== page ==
I find deep meaning in all kinds of stories: Bible stories, science fiction such as Lewis’ Space Trilogy, fantasy such as Tolkien or and Harry Potter or Stephen Donaldson’s Chronicles of Thomas Covenant, historical fiction such as Roots, history, science - almost any kind of story can convey meaning to me.
And not every story is told with words. I thoroughly enjoy music, every piece of which conveys a variation on the basic truths and constructs of chord and tonal structure. I particularly like jazz because of the creative variations with which jazz musicians tell those basic truths.
Nature tells us countless stories of beauty and order, if we pay attention. One of my favorite takes on the story nature tells is captured by these words from Wendell Berry. “When despair for the world grows in me and I wake in the night at the least sound in fear of what my life and my children’s lives may be, I go and lie down where the wood drake rests in his beauty on the water, and the great heron feeds. I come into the peace of wild things who do not tax their lives with forethought of grief. I come into the presence of still water. And I feel above me the day-blind stars waiting with their light. For a time I rest in the grace of the world, and am free.”
Stories convey to me what is most important in life. In that sense, they help me to inform my understanding of God - they help me define my God. That may sound like I think God is a human construction and that is, in part, true. But that is only part of the truth.
Every person alive worships, or more accurately, worth-ships some kind of god (or, if you don’t like that word, some kind of ultimate authority). Any given person’s god is whatever ultimately informs and shapes his/her life. Whatever people hold worthy of their attention, their loyalty, and their devotion, is their god. Whether or not these gods have a reality apart from us is, to a certain extent, irrelevant. The power these gods hold over us is very real and very potent.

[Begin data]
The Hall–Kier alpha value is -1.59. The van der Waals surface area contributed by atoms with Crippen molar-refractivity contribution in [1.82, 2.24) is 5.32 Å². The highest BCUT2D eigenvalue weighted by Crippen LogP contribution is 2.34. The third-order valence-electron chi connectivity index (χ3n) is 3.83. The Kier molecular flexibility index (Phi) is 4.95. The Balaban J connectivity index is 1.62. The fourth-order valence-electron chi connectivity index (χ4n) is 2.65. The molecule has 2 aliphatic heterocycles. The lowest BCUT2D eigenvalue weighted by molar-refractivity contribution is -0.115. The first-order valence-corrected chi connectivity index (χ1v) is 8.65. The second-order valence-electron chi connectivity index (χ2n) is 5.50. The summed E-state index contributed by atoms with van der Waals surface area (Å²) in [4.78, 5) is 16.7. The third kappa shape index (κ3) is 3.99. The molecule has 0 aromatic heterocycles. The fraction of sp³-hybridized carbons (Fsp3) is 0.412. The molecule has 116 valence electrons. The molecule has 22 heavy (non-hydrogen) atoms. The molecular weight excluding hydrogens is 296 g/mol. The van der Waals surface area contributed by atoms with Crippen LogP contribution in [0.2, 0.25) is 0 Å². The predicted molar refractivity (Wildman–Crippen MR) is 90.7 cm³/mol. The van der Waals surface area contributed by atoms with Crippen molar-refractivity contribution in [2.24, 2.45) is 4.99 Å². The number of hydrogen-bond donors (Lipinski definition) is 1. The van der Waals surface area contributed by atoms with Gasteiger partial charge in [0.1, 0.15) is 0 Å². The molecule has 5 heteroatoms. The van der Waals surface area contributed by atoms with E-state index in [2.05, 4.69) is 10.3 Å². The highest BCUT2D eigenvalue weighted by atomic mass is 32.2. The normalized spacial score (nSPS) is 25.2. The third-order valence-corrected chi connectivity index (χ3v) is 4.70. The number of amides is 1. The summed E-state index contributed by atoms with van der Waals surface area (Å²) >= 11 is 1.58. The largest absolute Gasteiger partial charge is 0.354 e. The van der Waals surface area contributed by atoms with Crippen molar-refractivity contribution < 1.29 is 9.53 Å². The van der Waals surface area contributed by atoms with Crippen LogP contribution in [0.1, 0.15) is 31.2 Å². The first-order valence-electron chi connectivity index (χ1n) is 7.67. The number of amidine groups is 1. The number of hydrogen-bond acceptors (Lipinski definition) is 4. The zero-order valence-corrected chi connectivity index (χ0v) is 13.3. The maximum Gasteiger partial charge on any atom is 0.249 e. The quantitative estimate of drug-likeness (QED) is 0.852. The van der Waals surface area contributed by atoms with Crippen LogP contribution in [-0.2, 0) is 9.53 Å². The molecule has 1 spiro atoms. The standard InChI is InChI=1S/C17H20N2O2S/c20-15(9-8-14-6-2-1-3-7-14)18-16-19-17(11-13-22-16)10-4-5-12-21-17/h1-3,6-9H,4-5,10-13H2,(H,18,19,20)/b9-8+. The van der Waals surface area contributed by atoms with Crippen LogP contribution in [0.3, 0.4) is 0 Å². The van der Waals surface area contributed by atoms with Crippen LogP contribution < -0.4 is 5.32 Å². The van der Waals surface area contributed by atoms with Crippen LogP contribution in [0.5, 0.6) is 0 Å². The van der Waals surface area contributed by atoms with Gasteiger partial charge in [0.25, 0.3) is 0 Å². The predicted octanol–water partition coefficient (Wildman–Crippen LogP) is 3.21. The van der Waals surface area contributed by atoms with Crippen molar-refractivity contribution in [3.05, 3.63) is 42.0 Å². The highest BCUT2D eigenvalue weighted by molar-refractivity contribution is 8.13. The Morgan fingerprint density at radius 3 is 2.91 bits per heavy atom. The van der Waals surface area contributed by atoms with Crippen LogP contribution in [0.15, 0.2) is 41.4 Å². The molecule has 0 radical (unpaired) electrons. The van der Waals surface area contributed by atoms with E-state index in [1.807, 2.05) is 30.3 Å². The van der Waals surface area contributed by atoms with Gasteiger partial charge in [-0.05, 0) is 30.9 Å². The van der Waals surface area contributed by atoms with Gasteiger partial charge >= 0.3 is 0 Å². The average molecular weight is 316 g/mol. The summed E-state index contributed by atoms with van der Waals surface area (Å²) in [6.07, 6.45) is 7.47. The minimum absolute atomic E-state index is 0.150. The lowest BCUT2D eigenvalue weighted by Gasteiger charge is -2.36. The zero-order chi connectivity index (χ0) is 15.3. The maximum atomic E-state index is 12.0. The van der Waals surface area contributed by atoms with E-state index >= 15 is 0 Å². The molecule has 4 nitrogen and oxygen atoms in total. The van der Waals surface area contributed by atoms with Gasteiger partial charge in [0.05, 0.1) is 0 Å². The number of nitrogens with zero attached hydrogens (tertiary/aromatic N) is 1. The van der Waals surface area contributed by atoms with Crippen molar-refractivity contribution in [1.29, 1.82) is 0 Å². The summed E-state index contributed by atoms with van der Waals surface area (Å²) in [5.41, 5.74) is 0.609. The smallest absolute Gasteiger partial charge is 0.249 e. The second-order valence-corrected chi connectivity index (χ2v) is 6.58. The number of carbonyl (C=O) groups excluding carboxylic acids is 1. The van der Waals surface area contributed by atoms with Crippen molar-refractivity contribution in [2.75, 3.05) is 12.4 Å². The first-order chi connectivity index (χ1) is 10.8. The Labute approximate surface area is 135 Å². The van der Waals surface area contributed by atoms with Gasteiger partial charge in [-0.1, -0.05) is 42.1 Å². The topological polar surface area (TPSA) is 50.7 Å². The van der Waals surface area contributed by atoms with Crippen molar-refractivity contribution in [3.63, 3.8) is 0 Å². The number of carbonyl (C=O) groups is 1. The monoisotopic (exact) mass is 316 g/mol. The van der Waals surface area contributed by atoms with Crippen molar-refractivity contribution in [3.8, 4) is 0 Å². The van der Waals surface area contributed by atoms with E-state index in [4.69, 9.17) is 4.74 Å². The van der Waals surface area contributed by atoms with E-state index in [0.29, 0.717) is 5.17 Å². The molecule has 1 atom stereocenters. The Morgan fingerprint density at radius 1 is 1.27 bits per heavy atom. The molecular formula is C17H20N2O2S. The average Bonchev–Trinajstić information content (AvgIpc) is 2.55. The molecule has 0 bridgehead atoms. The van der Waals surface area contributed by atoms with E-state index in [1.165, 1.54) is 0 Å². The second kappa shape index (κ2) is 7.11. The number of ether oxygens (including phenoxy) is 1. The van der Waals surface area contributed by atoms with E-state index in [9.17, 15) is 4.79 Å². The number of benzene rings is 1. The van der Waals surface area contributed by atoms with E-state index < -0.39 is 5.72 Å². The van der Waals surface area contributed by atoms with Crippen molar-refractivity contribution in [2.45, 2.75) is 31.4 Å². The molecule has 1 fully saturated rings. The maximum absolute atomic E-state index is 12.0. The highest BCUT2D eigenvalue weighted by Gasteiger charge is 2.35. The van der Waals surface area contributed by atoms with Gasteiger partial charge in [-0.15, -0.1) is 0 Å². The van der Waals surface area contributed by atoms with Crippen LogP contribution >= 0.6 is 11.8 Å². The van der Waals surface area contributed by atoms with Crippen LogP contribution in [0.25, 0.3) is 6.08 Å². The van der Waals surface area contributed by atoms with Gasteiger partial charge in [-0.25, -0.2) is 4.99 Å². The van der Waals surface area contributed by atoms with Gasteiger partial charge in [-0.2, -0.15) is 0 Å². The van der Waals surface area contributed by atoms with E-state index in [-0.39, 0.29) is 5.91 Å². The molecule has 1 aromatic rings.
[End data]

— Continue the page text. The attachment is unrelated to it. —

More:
For some people, materialism is their god. Such persons dedicate their lives to acquiring possessions that give their lives value and meaning and purpose. Most all of us dabble in this “faith” to some extent. Some people worth-ship other gods (Allah or the Judeo/Christian God, for example), sometimes with the specific intention of limiting the power of the materialistic god over them.
Other people worth-ship a nationalistic god. For such persons, their national identity (sometimes coupled with a particular ethnic identity) shapes and informs much of what they say and do. Some people worth-ship nature and will do whatever it takes to preserve and protect the natural world.
There are elements of all of these “faiths” in every person’s life, to a greater or lesser extent. And it is essential for us to define for ourselves what gods we are willing to serve. It is most helpful if we can define a god who encompasses all of what we find worthy. The best god, ultimately, is the god whom we find so worthy that we can follow that god’s ways without hesitation.
For me, that god is the traditional Christian God revealed most completely through Jesus. Have I put my own spin and my own interpretation on the definition of that particular god? Of course I have! Just like the jazz musician, I have my own personal take on the basic ideas and concepts of the faith I have chosen to follow. And my own personal take on the Christian God may be unlike that of any other person.
But just as jazz musicians can come together and make beautiful music together even though they each interpret the basic notes of a song differently, so all who hold to a particular faith can worth-ship their god together even though each one brings a unique perspective and understanding of their god and their faith to the table.
I am always looking for stories, of all the types listed previously, to help me in my continuing process of defining the god whom I find worthy to worth-ship. But even as I admit that I am in the process of “defining” that god, I would also suggest that this doesn’t mean I am making this god up out of thin air.
The best god is not only one whom we find so worthy that we can worth-ship that god without hesitation, but is also one who is not “chosen” by us but who “chooses” and “calls” us. That is, the god I ultimately want to worth-ship (consider worthy of my devotion, my time, my resources, my allegiance) is the one I find so compelling and so irresistible that I finally cannot choose but to follow this god’s way.
Again, for me, that god is the Christian God who is revealed most fully in Jesus. And the most telling revelation of that God, for me, is in the fifth chapter of Galatians. The best and most compelling fruits of the spirit of God, for me, are love, joy, peace, patience, kindness, generosity, authenticity, gentleness, and integrity (my own translation/interpretation, of course!). It is these characteristics of the Christian faith that I find most worthy, and I base my whole interpretation of the Christian faith upon these basic values. It is, finally, these values and this faith tradition by which I seek to limit the authority of what I consider less worthy gods (materialism, hedonism, nationalism, etc.) over my life.